1st Congress of the International Academy of Digital Pathology Quebec City, Canada, August 3–5, 2011. Part IIView this Special Issue
Slawomir Walkowski, Janusz Szymas, "Histopathologic Patterns of Nervous System Tumors Based on Computer Vision Methods and Whole Slide Imaging (WSI)", Analytical Cellular Pathology, vol. 35, Article ID 483525, 6 pages, 2012. https://doi.org/10.3233/ACP-2011-0043
Histopathologic Patterns of Nervous System Tumors Based on Computer Vision Methods and Whole Slide Imaging (WSI)
Background: Making an automatic diagnosis based on virtual slides and whole slide imaging or even determining whether a case belongs to a single class, representing a specific disease, is a big challenge. In this work we focus on WHO Classification of Tumours of the Central Nervous System. We try to design a method which allows to automatically distinguish virtual slides which contain histopathologic patterns characteristic of glioblastoma – pseudopalisading necrosis and discriminate cases with neurinoma (schwannoma), which contain similar structures – palisading (Verocay bodies).Methods: Our method is based on computer vision approaches like structural analysis and shape descriptors. We start with image segmentation in a virtual slide, find specific patterns and use a set of features which can describe pseudopalisading necrosis and distinguish it from palisades. Type of structures found in a slide decides about its classification.Results: Described method is tested on a set of 49 virtual slides, captured using robotic microscope. Results show that 82% of glioblastoma cases and 90% of neurinoma cases were correctly identified by the proposed algorithm.Conclusion: Our method is a promising approach to automatic detection of nervous system tumors using virtual slides.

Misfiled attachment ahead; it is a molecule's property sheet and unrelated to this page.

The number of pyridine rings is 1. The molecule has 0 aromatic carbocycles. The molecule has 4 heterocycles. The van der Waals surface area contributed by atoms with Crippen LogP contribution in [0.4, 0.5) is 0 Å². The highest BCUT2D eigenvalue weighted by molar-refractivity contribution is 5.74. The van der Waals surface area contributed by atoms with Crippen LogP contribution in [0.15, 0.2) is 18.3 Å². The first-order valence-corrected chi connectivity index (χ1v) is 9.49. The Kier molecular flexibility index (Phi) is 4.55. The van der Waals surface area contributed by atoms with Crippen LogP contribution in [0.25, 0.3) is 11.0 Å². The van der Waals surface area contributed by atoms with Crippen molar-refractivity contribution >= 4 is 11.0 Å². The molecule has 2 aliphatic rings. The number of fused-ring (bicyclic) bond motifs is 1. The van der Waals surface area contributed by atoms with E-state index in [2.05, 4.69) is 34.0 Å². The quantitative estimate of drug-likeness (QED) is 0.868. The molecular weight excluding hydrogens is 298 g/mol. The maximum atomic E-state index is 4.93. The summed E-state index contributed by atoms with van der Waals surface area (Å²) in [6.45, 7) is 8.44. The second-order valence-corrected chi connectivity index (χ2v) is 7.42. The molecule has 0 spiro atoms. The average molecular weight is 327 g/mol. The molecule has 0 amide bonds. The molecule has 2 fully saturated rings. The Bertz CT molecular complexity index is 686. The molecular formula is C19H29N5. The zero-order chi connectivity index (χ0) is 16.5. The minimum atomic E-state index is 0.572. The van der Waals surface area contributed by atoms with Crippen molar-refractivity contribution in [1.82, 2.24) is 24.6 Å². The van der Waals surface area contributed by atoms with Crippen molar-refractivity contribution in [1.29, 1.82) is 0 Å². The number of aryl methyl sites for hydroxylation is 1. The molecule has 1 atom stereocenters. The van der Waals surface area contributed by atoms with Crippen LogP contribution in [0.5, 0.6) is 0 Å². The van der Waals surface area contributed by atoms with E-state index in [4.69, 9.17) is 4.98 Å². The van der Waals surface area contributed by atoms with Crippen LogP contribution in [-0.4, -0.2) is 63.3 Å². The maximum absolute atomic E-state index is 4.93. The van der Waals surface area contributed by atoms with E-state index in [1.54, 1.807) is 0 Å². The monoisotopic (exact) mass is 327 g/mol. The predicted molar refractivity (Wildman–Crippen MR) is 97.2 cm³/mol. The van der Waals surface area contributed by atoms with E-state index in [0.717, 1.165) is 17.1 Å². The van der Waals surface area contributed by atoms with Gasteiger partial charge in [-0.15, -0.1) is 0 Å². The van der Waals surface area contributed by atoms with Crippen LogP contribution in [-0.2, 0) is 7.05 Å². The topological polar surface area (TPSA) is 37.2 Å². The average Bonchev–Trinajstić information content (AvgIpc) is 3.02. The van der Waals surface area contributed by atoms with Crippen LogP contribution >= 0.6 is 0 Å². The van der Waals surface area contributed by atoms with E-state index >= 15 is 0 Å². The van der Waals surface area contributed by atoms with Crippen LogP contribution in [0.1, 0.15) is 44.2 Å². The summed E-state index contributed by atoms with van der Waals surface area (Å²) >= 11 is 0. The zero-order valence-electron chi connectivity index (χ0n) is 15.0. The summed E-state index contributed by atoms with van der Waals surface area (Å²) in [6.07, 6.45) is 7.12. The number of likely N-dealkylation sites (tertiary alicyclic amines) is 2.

Copyright © 2012 Hindawi Publishing Corporation and the authors. This is an open access article distributed under the Creative Commons Attribution License, which permits unrestricted use, distribution, and reproduction in any medium, provided the original work is properly cited.